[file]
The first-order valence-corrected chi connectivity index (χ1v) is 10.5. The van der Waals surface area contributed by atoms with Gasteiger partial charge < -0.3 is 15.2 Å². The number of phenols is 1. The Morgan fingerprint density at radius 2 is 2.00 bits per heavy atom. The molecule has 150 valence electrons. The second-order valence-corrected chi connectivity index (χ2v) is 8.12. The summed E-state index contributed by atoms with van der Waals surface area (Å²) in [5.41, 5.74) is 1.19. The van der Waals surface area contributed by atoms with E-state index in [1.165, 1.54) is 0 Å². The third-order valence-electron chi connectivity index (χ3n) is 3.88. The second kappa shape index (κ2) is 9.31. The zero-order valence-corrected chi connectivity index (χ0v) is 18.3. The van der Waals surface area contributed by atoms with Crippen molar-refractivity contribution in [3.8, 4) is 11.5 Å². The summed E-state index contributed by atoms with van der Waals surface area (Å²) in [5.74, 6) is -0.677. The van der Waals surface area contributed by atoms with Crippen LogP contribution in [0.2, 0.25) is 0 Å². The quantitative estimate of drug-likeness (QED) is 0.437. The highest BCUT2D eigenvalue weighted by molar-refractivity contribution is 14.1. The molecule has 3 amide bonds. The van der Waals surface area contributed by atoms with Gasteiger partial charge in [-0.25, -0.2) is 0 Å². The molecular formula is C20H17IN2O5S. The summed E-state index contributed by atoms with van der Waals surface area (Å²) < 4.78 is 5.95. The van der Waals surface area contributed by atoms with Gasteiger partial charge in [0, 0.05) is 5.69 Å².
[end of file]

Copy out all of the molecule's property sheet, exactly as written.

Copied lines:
The first-order valence-corrected chi connectivity index (χ1v) is 10.5. The van der Waals surface area contributed by atoms with Gasteiger partial charge < -0.3 is 15.2 Å². The number of phenols is 1. The Morgan fingerprint density at radius 2 is 2.00 bits per heavy atom. The molecule has 150 valence electrons. The second-order valence-corrected chi connectivity index (χ2v) is 8.12. The summed E-state index contributed by atoms with van der Waals surface area (Å²) in [5.41, 5.74) is 1.19. The van der Waals surface area contributed by atoms with E-state index in [1.165, 1.54) is 0 Å². The third-order valence-electron chi connectivity index (χ3n) is 3.88. The second kappa shape index (κ2) is 9.31. The zero-order valence-corrected chi connectivity index (χ0v) is 18.3. The van der Waals surface area contributed by atoms with Crippen molar-refractivity contribution in [3.8, 4) is 11.5 Å². The summed E-state index contributed by atoms with van der Waals surface area (Å²) in [5.74, 6) is -0.677. The van der Waals surface area contributed by atoms with Crippen LogP contribution in [0.2, 0.25) is 0 Å². The quantitative estimate of drug-likeness (QED) is 0.437. The highest BCUT2D eigenvalue weighted by molar-refractivity contribution is 14.1. The molecule has 3 amide bonds. The van der Waals surface area contributed by atoms with Gasteiger partial charge in [-0.25, -0.2) is 0 Å². The molecular formula is C20H17IN2O5S. The summed E-state index contributed by atoms with van der Waals surface area (Å²) < 4.78 is 5.95. The van der Waals surface area contributed by atoms with Gasteiger partial charge in [0, 0.05) is 5.69 Å².